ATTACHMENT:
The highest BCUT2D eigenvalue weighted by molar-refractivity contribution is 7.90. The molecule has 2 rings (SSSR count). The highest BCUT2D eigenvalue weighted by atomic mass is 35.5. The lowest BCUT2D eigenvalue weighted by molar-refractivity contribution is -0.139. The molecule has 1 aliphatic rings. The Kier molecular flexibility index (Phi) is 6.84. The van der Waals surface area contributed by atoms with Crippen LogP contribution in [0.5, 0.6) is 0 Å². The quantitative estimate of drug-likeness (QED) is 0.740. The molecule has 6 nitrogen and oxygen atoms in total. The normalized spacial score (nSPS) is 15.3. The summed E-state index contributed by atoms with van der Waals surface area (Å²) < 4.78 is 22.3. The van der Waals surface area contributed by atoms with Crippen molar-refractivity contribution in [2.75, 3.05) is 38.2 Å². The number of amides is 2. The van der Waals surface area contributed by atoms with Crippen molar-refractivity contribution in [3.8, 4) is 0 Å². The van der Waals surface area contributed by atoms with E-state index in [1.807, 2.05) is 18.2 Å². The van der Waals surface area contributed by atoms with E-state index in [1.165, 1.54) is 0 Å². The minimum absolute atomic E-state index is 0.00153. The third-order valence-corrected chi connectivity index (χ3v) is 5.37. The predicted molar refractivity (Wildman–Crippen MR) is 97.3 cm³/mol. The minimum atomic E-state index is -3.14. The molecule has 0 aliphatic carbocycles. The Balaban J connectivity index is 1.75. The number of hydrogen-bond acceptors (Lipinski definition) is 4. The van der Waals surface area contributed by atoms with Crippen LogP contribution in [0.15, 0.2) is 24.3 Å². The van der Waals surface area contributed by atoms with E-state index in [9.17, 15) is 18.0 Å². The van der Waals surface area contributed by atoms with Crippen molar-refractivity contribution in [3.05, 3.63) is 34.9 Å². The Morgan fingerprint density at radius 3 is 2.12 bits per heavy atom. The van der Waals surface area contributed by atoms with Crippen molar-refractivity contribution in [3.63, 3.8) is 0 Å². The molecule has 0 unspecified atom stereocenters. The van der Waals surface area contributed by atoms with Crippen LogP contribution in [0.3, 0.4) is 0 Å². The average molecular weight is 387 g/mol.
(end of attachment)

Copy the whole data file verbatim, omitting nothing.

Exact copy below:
The highest BCUT2D eigenvalue weighted by molar-refractivity contribution is 7.90. The molecule has 2 rings (SSSR count). The highest BCUT2D eigenvalue weighted by atomic mass is 35.5. The lowest BCUT2D eigenvalue weighted by molar-refractivity contribution is -0.139. The molecule has 1 aliphatic rings. The Kier molecular flexibility index (Phi) is 6.84. The van der Waals surface area contributed by atoms with Crippen LogP contribution in [0.5, 0.6) is 0 Å². The quantitative estimate of drug-likeness (QED) is 0.740. The molecule has 6 nitrogen and oxygen atoms in total. The normalized spacial score (nSPS) is 15.3. The summed E-state index contributed by atoms with van der Waals surface area (Å²) < 4.78 is 22.3. The van der Waals surface area contributed by atoms with Crippen molar-refractivity contribution in [2.75, 3.05) is 38.2 Å². The number of amides is 2. The van der Waals surface area contributed by atoms with Crippen molar-refractivity contribution in [3.8, 4) is 0 Å². The van der Waals surface area contributed by atoms with E-state index in [1.807, 2.05) is 18.2 Å². The van der Waals surface area contributed by atoms with E-state index in [1.165, 1.54) is 0 Å². The minimum absolute atomic E-state index is 0.00153. The third-order valence-corrected chi connectivity index (χ3v) is 5.37. The predicted molar refractivity (Wildman–Crippen MR) is 97.3 cm³/mol. The minimum atomic E-state index is -3.14. The molecule has 0 aliphatic carbocycles. The Balaban J connectivity index is 1.75. The number of hydrogen-bond acceptors (Lipinski definition) is 4. The van der Waals surface area contributed by atoms with Crippen LogP contribution in [0.15, 0.2) is 24.3 Å². The van der Waals surface area contributed by atoms with E-state index in [9.17, 15) is 18.0 Å². The van der Waals surface area contributed by atoms with Crippen molar-refractivity contribution in [3.05, 3.63) is 34.9 Å². The Morgan fingerprint density at radius 3 is 2.12 bits per heavy atom. The van der Waals surface area contributed by atoms with Crippen molar-refractivity contribution in [3.63, 3.8) is 0 Å². The molecule has 0 unspecified atom stereocenters. The van der Waals surface area contributed by atoms with Crippen LogP contribution in [0.3, 0.4) is 0 Å². The average molecular weight is 387 g/mol.